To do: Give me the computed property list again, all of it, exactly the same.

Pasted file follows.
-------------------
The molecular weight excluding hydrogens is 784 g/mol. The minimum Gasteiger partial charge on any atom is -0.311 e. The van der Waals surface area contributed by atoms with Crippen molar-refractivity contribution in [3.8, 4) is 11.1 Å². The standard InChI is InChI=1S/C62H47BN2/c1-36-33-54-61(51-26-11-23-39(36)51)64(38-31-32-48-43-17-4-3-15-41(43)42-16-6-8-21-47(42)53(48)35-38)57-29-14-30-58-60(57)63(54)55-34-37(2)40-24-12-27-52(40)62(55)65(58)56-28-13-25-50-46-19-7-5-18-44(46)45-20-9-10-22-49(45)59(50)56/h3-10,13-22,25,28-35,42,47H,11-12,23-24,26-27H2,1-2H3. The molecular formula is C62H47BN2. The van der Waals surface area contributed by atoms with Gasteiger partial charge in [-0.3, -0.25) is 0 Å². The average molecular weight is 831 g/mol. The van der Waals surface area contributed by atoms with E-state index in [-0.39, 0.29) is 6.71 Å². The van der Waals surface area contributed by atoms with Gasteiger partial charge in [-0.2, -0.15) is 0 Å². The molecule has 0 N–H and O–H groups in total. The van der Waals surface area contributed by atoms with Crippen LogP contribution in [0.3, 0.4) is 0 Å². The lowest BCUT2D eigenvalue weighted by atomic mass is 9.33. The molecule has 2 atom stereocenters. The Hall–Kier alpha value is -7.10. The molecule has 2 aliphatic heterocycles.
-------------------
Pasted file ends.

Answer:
The molecular weight excluding hydrogens is 784 g/mol. The minimum Gasteiger partial charge on any atom is -0.311 e. The van der Waals surface area contributed by atoms with Crippen molar-refractivity contribution in [3.8, 4) is 11.1 Å². The standard InChI is InChI=1S/C62H47BN2/c1-36-33-54-61(51-26-11-23-39(36)51)64(38-31-32-48-43-17-4-3-15-41(43)42-16-6-8-21-47(42)53(48)35-38)57-29-14-30-58-60(57)63(54)55-34-37(2)40-24-12-27-52(40)62(55)65(58)56-28-13-25-50-46-19-7-5-18-44(46)45-20-9-10-22-49(45)59(50)56/h3-10,13-22,25,28-35,42,47H,11-12,23-24,26-27H2,1-2H3. The molecular formula is C62H47BN2. The van der Waals surface area contributed by atoms with Gasteiger partial charge in [-0.3, -0.25) is 0 Å². The average molecular weight is 831 g/mol. The van der Waals surface area contributed by atoms with E-state index in [-0.39, 0.29) is 6.71 Å². The van der Waals surface area contributed by atoms with Gasteiger partial charge in [-0.2, -0.15) is 0 Å². The molecule has 0 N–H and O–H groups in total. The van der Waals surface area contributed by atoms with Crippen LogP contribution in [0.3, 0.4) is 0 Å². The lowest BCUT2D eigenvalue weighted by atomic mass is 9.33. The molecule has 2 atom stereocenters. The Hall–Kier alpha value is -7.10. The molecule has 2 aliphatic heterocycles.